Allsorts Mon 04-Sep-23 22:37:50

To the poster, there is little you can do, keep busy and exoect nothing. I would issue invitations them, perhaps asking if they'd would like to one to lunch ppppat a time convenient for them, 'askwe are lways pleased to help out in anyway, just ask and leave it at that.
Aven, so sorry you don't get to see your family. Not a nice situation. I can think of little you can do, just make a better life for yourself as you deserve it.
I wish certain poster were not so caustic in their replies, it can cause hurt and offence.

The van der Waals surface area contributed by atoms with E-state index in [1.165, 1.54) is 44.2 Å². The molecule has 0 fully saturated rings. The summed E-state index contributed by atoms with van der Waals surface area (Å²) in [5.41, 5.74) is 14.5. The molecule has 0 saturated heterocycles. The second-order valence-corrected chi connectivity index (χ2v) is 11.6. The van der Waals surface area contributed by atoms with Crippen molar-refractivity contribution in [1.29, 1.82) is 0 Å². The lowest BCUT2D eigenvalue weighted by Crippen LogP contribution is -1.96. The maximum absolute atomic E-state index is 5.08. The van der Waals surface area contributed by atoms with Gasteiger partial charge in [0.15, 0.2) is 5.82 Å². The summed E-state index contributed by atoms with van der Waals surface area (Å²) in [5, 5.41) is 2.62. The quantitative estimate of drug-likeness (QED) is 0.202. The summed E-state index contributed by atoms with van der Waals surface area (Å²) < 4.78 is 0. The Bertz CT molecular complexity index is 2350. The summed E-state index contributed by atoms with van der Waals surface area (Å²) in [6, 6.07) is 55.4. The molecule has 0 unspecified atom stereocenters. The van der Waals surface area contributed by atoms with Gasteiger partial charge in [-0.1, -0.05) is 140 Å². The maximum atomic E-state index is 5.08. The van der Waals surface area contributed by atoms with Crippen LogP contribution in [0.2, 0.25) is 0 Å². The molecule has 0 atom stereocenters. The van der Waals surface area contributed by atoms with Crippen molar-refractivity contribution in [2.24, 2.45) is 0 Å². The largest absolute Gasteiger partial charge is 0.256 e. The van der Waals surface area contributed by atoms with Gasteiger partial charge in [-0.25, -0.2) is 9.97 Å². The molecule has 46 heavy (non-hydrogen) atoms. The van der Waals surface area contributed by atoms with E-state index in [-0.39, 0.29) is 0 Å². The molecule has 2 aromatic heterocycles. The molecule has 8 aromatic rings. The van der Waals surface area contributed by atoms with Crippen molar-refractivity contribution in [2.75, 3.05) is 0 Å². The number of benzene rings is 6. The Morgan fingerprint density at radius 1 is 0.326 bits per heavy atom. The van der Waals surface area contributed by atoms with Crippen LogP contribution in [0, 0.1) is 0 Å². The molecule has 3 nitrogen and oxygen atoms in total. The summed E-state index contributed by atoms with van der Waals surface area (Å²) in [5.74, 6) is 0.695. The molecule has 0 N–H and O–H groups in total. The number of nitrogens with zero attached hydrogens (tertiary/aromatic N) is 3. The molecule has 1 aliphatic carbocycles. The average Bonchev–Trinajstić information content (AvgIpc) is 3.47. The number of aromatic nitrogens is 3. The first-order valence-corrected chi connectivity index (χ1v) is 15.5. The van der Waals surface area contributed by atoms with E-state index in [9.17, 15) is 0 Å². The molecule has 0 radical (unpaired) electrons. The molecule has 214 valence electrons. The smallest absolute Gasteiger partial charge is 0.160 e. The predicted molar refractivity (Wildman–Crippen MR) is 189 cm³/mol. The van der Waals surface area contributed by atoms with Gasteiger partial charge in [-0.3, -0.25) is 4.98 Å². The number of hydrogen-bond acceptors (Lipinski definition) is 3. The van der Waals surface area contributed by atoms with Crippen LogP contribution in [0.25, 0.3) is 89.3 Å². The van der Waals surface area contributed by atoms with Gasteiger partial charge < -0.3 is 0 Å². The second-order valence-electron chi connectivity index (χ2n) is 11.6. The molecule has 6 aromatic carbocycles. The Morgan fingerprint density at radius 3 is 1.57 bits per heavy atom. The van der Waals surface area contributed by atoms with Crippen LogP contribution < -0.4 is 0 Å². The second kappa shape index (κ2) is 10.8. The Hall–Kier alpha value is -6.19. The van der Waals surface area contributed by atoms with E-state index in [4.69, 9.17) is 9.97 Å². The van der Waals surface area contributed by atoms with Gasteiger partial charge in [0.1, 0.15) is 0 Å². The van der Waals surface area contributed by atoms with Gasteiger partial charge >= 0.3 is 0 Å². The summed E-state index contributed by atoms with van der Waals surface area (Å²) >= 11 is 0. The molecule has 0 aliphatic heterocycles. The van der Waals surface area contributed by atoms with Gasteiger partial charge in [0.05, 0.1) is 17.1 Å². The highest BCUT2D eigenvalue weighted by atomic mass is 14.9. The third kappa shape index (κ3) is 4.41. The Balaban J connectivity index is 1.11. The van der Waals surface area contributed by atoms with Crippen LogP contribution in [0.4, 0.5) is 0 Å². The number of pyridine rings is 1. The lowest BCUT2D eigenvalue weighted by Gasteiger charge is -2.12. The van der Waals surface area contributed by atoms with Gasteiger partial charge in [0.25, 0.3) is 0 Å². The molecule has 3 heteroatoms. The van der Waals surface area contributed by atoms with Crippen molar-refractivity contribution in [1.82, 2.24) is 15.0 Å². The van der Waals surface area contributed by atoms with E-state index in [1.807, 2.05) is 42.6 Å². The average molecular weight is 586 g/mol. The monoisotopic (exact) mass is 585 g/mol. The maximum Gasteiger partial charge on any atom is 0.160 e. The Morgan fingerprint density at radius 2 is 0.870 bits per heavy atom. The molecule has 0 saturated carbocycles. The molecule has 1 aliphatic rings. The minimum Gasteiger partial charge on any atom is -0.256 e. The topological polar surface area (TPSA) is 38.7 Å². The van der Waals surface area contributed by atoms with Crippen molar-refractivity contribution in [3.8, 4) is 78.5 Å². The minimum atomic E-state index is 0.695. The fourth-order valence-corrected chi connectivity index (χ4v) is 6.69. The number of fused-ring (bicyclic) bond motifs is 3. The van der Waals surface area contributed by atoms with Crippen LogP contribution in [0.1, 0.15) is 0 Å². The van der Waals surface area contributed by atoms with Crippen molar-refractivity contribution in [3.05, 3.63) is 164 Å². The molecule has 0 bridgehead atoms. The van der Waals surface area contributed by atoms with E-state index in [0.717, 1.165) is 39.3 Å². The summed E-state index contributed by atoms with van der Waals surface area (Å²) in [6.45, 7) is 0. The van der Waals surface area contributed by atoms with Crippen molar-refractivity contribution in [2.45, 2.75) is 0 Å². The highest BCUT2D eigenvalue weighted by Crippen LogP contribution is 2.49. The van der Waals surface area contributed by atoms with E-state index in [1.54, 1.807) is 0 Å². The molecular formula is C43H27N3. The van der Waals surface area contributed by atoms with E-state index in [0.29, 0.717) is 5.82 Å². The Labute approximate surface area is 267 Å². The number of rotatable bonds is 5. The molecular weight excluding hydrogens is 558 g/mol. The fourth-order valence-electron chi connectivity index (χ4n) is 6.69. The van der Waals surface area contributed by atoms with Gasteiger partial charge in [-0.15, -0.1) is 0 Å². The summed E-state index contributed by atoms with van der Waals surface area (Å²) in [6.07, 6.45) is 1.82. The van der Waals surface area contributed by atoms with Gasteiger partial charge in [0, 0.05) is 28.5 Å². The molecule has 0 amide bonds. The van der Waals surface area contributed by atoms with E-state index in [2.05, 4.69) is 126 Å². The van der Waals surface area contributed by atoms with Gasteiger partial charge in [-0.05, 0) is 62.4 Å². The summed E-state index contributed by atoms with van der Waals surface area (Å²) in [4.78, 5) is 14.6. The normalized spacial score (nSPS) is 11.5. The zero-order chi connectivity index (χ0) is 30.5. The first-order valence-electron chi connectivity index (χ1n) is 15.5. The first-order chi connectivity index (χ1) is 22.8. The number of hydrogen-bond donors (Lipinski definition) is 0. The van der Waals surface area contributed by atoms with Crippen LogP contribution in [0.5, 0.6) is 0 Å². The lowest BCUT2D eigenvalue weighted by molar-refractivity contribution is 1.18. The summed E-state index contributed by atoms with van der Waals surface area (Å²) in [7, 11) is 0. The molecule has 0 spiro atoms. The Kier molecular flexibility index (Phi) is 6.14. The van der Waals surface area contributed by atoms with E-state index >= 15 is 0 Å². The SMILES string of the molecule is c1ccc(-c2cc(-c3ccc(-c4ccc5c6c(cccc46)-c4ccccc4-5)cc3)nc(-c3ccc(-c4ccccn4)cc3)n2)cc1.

pascal30 Tue 05-Sep-23 09:22:50

I had a friend whose son was married to a french woman, she was very close to her family and has now moved back to France with the grandchildren.. In your position I would concentrate on having a harmonious relationship with your DIL and DS.. then maybe you might also be invited to France, and especially if they ever moved over there, you would still be invited.